When Mary Furness Weir first wrote to me about a 100% New Zealand wool yarn she was developing, I was very excited. 100% New Zealand wool yarn in aran weight? That sounded interesting! We don’t have much aran weight yarn in New Zealand.
Then she told me the yarn was from Halfbred sheep (the sheep bred from Merino/Romney cross), and that sounded even better! I expected there would be heaps of bounce, it would be a light but strong yarn, and soft.
Here’s a picture of the sheep that produce the wool for this yarn on the station where they live (photo courtesy of Maniototo Wool and the owners of these sheep, the Duncan family):
I just love how the sheep are looking curiously at the photographer, and their generally calm demeanour (sheep can be quite scatty, so I am impressed).
These sheep live in an area of Otago in the South Island called Maniototo (hence the name chosen to brand this yarn, “Maniototo Wool”). Have a look at the Maniototo and Central Otago website to learn more about this special part of New Zealand. It features the perfect wool growing temperature and climate. The Duncans have further enhanced the climatic conditions by a strict focus on breeding Halfbreds that produce good quality wool of between 22 – 24 microns. This makes the wool a ‘mid-micron’ range, but still soft enough not to have prickle factor.
You’ll read on the Maniototo Wool’s website how Mary bought just one fleece to hand spin, and was so enchanted by the results that she decided to start a yarn line! A first batch of fleece was acquired, and Mary set about having it scoured and then spun at a boutique mill in the South Island. She waited patiently for the yarn to arrive… then spent a long time developing colours inspired by the local landscape that were ‘just right’, and could be repeatable hand dye lots…. and this is what it has become:
More shades have been developed since this picture was taken by Mary. See all the colours, and read more about this beautiful example of good New Zealand wool here.
The Halfbred fleece used to spin yarn for Maniototo Wool has been carefully classed by the wool handler at shearing time into ‘lines’ based on the characteristics of the fleece.
Mary chose 24 micron fleece for this batch because spinners can manage it more easily than the finer wool – 100g bags of sliver are also being made available for sale. Quality has been further assured by the wool being lab tested for evenness of fibre thickness throughout the fleece (it is called CV testing).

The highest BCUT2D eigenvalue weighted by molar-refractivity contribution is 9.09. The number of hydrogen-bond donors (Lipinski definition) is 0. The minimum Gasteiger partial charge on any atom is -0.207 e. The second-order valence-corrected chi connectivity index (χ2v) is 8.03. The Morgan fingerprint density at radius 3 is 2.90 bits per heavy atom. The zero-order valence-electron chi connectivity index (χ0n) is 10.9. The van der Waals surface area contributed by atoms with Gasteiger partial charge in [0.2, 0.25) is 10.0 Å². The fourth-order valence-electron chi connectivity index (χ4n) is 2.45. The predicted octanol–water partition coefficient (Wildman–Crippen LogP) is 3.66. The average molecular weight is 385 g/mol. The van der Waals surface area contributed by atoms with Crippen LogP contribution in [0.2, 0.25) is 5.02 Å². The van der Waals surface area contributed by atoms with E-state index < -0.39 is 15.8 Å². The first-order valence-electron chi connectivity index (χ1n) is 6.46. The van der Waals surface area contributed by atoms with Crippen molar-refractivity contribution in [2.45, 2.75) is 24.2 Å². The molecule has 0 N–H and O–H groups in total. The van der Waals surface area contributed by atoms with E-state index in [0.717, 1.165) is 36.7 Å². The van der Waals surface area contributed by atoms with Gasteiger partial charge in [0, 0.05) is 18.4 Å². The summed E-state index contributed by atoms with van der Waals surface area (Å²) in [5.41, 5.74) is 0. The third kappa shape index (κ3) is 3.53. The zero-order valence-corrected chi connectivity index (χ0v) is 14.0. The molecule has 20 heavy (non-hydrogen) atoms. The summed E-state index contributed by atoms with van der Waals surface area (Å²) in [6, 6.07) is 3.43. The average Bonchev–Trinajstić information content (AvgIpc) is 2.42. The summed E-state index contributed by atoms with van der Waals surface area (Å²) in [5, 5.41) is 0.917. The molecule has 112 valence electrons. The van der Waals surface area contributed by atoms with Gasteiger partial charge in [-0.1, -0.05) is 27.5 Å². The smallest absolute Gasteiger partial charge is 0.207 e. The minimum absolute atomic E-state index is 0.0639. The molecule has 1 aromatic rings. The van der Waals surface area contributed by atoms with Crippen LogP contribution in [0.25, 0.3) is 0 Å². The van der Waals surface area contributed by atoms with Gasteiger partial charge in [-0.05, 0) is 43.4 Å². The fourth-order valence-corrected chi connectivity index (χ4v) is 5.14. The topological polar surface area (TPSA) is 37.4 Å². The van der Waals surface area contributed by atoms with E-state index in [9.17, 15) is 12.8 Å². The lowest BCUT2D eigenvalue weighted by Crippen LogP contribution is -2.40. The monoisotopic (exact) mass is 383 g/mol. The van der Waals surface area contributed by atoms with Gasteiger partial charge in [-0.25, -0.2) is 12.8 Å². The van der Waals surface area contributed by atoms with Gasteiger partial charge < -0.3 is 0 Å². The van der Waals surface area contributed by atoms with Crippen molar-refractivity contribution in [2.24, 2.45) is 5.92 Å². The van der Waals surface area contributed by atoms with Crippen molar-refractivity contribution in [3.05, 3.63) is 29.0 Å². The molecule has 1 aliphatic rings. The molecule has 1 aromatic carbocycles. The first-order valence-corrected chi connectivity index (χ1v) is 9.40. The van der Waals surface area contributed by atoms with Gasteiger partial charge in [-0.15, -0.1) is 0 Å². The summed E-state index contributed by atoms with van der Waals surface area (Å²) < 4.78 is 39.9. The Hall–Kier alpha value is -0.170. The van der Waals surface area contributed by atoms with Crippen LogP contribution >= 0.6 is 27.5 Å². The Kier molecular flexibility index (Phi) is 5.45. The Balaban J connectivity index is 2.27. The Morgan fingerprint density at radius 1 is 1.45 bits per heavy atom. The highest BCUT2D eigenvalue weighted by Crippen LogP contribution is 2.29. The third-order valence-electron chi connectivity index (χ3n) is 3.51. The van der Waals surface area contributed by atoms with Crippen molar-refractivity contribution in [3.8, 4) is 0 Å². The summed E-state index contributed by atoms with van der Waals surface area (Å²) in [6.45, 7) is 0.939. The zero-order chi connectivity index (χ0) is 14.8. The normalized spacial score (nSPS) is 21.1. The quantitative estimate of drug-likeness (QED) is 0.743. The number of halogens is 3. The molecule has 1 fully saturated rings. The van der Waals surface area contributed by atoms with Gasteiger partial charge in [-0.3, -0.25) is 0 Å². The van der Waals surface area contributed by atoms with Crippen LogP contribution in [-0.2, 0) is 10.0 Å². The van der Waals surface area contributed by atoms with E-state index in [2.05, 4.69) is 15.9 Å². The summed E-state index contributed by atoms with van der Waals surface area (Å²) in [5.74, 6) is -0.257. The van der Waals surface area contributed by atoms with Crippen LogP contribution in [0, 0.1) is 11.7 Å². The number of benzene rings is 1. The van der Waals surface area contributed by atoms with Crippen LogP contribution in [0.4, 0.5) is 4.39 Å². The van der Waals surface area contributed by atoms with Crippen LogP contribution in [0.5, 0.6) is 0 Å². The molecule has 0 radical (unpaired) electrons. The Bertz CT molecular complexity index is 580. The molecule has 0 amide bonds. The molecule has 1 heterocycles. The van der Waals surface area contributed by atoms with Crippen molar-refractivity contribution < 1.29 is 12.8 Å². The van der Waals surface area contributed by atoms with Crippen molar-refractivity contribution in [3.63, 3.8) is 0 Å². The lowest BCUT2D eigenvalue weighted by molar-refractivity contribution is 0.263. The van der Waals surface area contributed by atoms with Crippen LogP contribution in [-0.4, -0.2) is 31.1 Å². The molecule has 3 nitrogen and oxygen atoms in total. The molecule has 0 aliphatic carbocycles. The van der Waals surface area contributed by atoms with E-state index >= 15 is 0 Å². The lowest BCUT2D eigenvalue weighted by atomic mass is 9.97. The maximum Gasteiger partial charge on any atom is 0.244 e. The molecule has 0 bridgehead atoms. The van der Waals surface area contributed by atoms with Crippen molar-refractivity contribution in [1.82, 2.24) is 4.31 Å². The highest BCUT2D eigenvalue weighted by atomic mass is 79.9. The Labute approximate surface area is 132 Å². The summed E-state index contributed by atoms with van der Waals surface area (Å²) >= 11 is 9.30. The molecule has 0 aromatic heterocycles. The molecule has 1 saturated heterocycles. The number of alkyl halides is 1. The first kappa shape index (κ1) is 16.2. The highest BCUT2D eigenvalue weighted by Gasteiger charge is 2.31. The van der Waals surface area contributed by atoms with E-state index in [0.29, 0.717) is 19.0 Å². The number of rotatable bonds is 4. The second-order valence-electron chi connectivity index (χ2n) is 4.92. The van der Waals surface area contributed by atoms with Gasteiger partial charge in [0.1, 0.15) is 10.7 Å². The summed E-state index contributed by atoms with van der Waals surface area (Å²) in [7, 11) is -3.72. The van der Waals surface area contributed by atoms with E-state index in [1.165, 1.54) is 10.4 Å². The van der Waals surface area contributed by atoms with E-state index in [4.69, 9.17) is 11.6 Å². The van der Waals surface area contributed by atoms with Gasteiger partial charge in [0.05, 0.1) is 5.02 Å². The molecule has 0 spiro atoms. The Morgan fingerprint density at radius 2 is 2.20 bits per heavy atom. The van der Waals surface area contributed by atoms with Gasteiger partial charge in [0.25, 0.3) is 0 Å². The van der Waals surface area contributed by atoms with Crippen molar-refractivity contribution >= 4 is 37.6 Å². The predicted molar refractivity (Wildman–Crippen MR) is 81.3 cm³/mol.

Mary very generously sent me a sample to try, and this is what I found:
The yarn is beautifully soft (not butter soft like merino, but still very able to be worn next to the skin). It has a lovely loft in both the yarn and the knitted fabric. It is indeed light and airy for its weight, and boy, is it strong! The batch that I received is beautifully dyed – a nice semi-solid.
Here’s my swatch, which I tested for pilling by continuously carrying it around at the bottom of my bag (purse) for the past three months… (this treatment usually produces lots of pills in wool garments knitted in yarn prone to it).
I have done no picking off of pills, or otherwise to this swatch, other than to brush off a bit of debris collected from the bottom of my bag… Can you guess which one got the ‘bag’ treatment? It’s the one on the left in the photo. Apart from a very slight fuzz, it looks virtually identical to the “un-tumbled” swatch.
I’m convinced it’s indestructible. Mary will tell you that there is a bit of odd ball pilling that occurs from frequent wear, but I figure it’s the type of garment that will continue to look great for a long, long time.
I talked about this yarn briefly when I first got it, and as you can see, it does very well with cables. I’m working on a design at the moment, but progress is slow because of my current affliction with “sockitis”…
You may remember my posts about the Shepherd Hoodie by Kate Davies. Well, I think this yarn would make an excellent Shepherd Hoodie for one thing! The Maniototo Wool website also features a few lovely free patterns available with yarn purchase that give you an idea of how it knits up.
This yarn is very special for several reasons:
1. It is both from a single source of New Zealand wool and and it is from a single breed of sheep. Many of you will know that individual sheep breeds can have quite different qualities to their wool. By using a wool (in this case, the Halfbred) with specific performance qualities, you can assured of the way the yarn will turn out and wear as a garment. I also think it’s pretty cool that the yarn producer can actually point to the sheep that the wool came from.
2. It is 100% pure New Zealand – grown, shorn, scoured, spun and dyed in the South Island of New Zealand. No ‘other country’ services included. (Some NZ fleeces are disappointingly sent overseas to be scoured before being shipped back to New Zealand for spinning. I am not sure I like that lack of sustainability in the full yarn cycle).
3. It’s aran (worsted) weight. As I said, we don’t have a lot of choice of good quality aran weight in this country.
4. It has been hand-dyed with care, and tested for quality.
I’m very happy to see another excellent addition to pure New Zealand, single-source wool yarns. It’s a bit like a fine wine – you need to try it to understand the difference that makes!